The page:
The mother and other son’s plot is to deceive the father and steal the other son’s inheritance. The one son finds that his inheritance has been stolen. He is not happy and threatens to kill his brother when the father dies. The mother realizes they have a serious situation on their hands and so she sends the other son away. She says, “When this thing calms down a little bit, I’ll send for you.” The truth of the matter is that she never saw that son again. If you have not already guessed, this is the story of Isaac and Rebekah and their twin sons, Esau and Jacob. To be great, men must learn how to communicate.

That doesn’t mean we have to be a talker to be great, rather it means we need to be a communicator. Because marriage requires communication. And parenting requires communication. And friendship requires communication. Do you take the time to clarify? Do you take the time to make sure that the person you are speaking to truly understands you?  If we say something without thinking about it first, we may actually hurt that person without knowing it.

God is the best example for incredible effective communication if you really look at the magnitude of His skills. His words to us are specific and deliberate. There are reasons why He says things, where He says things and how He says things. He’s very direct in His speech yet has our hearts in the forefront of His thoughts in everything He says and does.

To be a great communicator, we must think before we speak, choose the right time to speak, exhibit the right attitude when we speak and what we say is constructive rather than destructive.

Discussion Questions:

  1. How important is communication in being a man of God?
  2. What can we do this week to improve our communication skills ?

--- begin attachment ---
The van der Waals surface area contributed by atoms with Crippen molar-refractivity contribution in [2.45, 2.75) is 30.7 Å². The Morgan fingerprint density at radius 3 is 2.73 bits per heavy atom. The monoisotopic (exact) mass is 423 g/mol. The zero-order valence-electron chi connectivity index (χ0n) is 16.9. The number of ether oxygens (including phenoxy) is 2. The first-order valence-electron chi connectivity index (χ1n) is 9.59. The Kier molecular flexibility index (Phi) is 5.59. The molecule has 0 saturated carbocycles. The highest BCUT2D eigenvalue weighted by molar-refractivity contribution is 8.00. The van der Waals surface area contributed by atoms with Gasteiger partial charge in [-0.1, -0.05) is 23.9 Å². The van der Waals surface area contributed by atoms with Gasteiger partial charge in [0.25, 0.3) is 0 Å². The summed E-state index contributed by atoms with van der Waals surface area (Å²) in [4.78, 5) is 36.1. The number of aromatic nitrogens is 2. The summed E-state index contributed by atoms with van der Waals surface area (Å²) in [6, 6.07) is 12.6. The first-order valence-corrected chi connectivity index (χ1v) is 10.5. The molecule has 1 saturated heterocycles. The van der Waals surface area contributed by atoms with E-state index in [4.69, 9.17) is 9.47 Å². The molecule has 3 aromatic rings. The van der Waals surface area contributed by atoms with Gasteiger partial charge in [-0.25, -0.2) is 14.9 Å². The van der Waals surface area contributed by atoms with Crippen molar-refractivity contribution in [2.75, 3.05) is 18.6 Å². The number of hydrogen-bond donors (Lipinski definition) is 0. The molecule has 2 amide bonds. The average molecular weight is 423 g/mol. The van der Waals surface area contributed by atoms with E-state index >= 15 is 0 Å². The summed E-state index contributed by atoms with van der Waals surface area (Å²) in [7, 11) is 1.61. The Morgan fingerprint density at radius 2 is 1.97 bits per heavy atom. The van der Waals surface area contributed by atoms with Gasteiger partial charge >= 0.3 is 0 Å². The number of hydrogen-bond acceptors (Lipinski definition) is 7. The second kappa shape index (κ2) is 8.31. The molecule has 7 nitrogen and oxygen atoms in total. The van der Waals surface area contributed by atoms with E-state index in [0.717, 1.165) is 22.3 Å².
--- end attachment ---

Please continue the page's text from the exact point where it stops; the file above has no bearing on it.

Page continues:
Dare To Be Great

“This is my command—be strong and courageous! Do not be afraid or discouraged. For the Lord your God is with you wherever you go.” – Joshua 1:9 

What does it mean to be a man of God or a Godly man? It probably depends on who you ask. Some would say that being a man of God is a drab existence, while others would consider a godly man to be weak. While still others would suggest the exact opposite. 

Being a godly man is being a man of strength. Not the Arnold Schwarzenegger muscle-rippling kind of strength, but a strength of mind, heart and spirit. A strength that comes from a man who knows what he believes and stands firm for what’s right. A strength in recognizing right from wrong and confessing when he has given into the latter. A strength that is confident enough to do right, choose right and be right. If you want to be a man that is great, be strong enough to stand your ground and hold on to your values, beliefs and, most importantly, your God. In other words, don’t give in when you are challenged, attacked, or criticized. “For see, today I have made you strong like a fortified city that cannot be captured, like an iron pillar or a bronze wall.You will stand against the whole land— the kings, officials, priests, and people of Judah. They will fight you, but they will fail. For I am with you, and I will take care of you. I, the Lord, have spoken!” – Jeremiah 1:18-19

Men of God also have compassion. You can always evaluate a man of God by his heart. Does his heart move for the things that move God’s heart?  Is he moved by struggles in the lives of loved ones? Is he affected when things are not as they should be in life, in situations, in relationships? A man of God allows his heart to be moved and then allows his actions to follow his heart. A great man is full of compassion and love because he has the heart of Jesus. 

Finally, men of God have humility. A man of God doesn’t need to talk up who he is, because his walk does that for him. A man of God puts away his “rights” for the right to be selfless, loving and full of grace. As we so often point out, the greatest example of humility is found in Jesus. A man who laid down his rights and made Himself nothing in order to be an example of undying love for all people, Great men seek to do the same. 

Discussion Questions:

  1. Read I Corinthians 15:58: What does this verse mean to you?
  2. What can we do this week to be a person of compassion and humility?

Transformation Not Information

“Keep putting into practice all you learned and received from me—everything you heard from me and saw me doing. Then the God of peace will be with you.” – Philippians 4:9.